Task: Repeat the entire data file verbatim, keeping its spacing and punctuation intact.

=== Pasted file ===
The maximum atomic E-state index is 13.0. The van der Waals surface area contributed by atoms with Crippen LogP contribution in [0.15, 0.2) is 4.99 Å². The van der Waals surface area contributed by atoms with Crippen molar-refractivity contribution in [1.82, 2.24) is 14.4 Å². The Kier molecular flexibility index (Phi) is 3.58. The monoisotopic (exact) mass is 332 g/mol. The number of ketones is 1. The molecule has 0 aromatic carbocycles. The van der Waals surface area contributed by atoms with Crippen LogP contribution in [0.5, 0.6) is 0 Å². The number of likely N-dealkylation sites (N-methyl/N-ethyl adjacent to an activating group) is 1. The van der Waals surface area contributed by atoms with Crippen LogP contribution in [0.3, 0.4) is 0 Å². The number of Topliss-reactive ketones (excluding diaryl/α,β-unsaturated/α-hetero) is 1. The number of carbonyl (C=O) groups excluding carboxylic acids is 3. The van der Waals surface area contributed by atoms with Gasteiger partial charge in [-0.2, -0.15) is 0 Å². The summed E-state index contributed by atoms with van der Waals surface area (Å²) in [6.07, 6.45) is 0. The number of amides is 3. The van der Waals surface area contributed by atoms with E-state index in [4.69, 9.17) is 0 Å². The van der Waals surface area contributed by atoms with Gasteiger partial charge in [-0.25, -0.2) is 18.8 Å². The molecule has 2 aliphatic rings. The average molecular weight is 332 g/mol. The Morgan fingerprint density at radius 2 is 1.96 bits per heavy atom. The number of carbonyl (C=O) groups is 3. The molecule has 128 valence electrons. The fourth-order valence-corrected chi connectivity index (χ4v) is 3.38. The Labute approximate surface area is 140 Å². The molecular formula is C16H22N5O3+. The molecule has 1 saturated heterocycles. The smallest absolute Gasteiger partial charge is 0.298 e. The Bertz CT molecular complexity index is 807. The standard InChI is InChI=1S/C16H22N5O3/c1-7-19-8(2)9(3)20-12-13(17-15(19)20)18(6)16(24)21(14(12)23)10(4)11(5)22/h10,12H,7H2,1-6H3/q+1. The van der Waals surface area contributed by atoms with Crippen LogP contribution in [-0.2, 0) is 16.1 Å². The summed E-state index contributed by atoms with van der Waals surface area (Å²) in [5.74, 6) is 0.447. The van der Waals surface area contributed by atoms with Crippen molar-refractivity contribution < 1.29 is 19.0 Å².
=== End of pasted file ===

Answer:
The maximum atomic E-state index is 13.0. The van der Waals surface area contributed by atoms with Crippen LogP contribution in [0.15, 0.2) is 4.99 Å². The van der Waals surface area contributed by atoms with Crippen molar-refractivity contribution in [1.82, 2.24) is 14.4 Å². The Kier molecular flexibility index (Phi) is 3.58. The monoisotopic (exact) mass is 332 g/mol. The number of ketones is 1. The molecule has 0 aromatic carbocycles. The van der Waals surface area contributed by atoms with Crippen LogP contribution in [0.5, 0.6) is 0 Å². The number of likely N-dealkylation sites (N-methyl/N-ethyl adjacent to an activating group) is 1. The van der Waals surface area contributed by atoms with Crippen LogP contribution in [0.3, 0.4) is 0 Å². The number of Topliss-reactive ketones (excluding diaryl/α,β-unsaturated/α-hetero) is 1. The number of carbonyl (C=O) groups excluding carboxylic acids is 3. The van der Waals surface area contributed by atoms with Gasteiger partial charge in [-0.2, -0.15) is 0 Å². The summed E-state index contributed by atoms with van der Waals surface area (Å²) in [6.07, 6.45) is 0. The number of amides is 3. The van der Waals surface area contributed by atoms with E-state index in [4.69, 9.17) is 0 Å². The van der Waals surface area contributed by atoms with Gasteiger partial charge in [-0.25, -0.2) is 18.8 Å². The molecule has 2 aliphatic rings. The average molecular weight is 332 g/mol. The Morgan fingerprint density at radius 2 is 1.96 bits per heavy atom. The number of carbonyl (C=O) groups is 3. The molecule has 128 valence electrons. The fourth-order valence-corrected chi connectivity index (χ4v) is 3.38. The Labute approximate surface area is 140 Å². The molecular formula is C16H22N5O3+. The molecule has 1 saturated heterocycles. The smallest absolute Gasteiger partial charge is 0.298 e. The Bertz CT molecular complexity index is 807. The standard InChI is InChI=1S/C16H22N5O3/c1-7-19-8(2)9(3)20-12-13(17-15(19)20)18(6)16(24)21(14(12)23)10(4)11(5)22/h10,12H,7H2,1-6H3/q+1. The van der Waals surface area contributed by atoms with Crippen LogP contribution in [-0.2, 0) is 16.1 Å². The summed E-state index contributed by atoms with van der Waals surface area (Å²) in [5.74, 6) is 0.447. The van der Waals surface area contributed by atoms with Crippen molar-refractivity contribution < 1.29 is 19.0 Å².